Biofuel Use Grows in Europe
Working to meet ambitious goals set by the European Union, the countries of Europe are unveiling plans to boost biofuel production. France will triple biofuel output within three years, bringing an additional 800,000 tonnes of biodiesel and ethanol production on stream by end-2007. However France is two years behind an EU target for 2005 to have biofuels making up two percent of fuels. The country hopes to make the 2010 target of 5.75 percent.
In Britain, a new biodiesel plant capable of turning recycled cooking oil and animal fats into fuel is due onstream in Scotland this spring, boosting output of the green fuel by up to 35,000 ton a year. But Britain, too, is well behind the EU set targets.
In fact, only Germany appears to be on target to meet its EU goals.
The EU biofuels program has been spurred by high crude oil prices, worries about world oil producers' ability to keep up with demand, and tough targets to cut greenhouse emissions. Biofuel use, notably biodiesel derived from vegetable oils, and ethanol, which can be produced from grains, sugar or biomass, has gotten major support from European governments.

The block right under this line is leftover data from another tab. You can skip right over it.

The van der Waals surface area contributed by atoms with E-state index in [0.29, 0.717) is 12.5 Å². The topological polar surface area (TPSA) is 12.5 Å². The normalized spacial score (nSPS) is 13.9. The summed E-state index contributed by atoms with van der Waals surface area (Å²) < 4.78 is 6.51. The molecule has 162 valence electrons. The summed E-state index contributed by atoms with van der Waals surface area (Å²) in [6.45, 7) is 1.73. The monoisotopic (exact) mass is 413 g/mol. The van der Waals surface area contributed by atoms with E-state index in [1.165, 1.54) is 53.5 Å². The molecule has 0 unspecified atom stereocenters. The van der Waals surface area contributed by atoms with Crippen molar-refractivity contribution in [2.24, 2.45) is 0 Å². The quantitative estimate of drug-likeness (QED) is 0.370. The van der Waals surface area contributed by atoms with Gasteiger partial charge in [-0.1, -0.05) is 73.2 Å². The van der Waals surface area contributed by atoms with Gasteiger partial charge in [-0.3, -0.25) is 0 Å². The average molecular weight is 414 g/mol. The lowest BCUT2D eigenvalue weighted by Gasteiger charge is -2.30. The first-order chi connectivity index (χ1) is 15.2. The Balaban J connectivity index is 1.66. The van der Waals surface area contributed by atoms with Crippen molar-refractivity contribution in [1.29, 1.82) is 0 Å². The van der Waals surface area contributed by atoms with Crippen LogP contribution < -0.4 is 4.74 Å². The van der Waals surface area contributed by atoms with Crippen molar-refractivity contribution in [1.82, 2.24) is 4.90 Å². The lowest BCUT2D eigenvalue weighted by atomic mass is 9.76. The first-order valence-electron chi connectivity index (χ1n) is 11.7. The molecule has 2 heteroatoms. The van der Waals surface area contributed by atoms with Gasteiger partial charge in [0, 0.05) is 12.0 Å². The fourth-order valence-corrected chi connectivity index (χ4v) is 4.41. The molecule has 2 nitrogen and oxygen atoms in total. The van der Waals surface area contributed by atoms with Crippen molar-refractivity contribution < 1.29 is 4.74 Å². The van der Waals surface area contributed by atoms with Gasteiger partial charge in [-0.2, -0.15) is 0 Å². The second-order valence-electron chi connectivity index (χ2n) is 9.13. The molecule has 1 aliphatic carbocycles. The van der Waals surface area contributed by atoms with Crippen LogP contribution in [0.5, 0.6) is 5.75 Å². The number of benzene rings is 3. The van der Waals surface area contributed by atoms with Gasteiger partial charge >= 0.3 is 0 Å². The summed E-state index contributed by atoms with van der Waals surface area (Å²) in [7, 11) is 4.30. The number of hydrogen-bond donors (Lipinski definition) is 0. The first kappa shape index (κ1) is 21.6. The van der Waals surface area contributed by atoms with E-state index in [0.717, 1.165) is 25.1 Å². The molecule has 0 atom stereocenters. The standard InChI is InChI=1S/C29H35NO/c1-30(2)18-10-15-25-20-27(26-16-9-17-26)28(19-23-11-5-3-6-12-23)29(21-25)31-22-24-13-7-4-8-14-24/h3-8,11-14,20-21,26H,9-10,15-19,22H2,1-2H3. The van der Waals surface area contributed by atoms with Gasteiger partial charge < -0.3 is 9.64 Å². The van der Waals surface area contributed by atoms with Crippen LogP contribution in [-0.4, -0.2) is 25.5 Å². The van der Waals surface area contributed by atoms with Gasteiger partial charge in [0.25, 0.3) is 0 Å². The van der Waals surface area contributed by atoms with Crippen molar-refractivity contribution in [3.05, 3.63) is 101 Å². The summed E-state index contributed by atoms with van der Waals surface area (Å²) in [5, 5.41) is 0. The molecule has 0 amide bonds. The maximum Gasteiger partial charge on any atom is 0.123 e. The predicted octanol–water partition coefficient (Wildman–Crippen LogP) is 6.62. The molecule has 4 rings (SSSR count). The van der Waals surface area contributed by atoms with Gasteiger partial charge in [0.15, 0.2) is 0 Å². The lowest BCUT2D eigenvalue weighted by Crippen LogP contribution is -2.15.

Although the EU countries are behind their targets, they are in marked contrast with the United States where government inaction has left the development of such fuels as biodiels to enterprising individuals who cruise to McDonalds for a fillup and a few localities which have supported it.
If peak oil is on the horizen, Europe, where demand for oil has remained level in recent years, will be in a better position to deal with it than the U.S. where demand for oil is growing rapidly.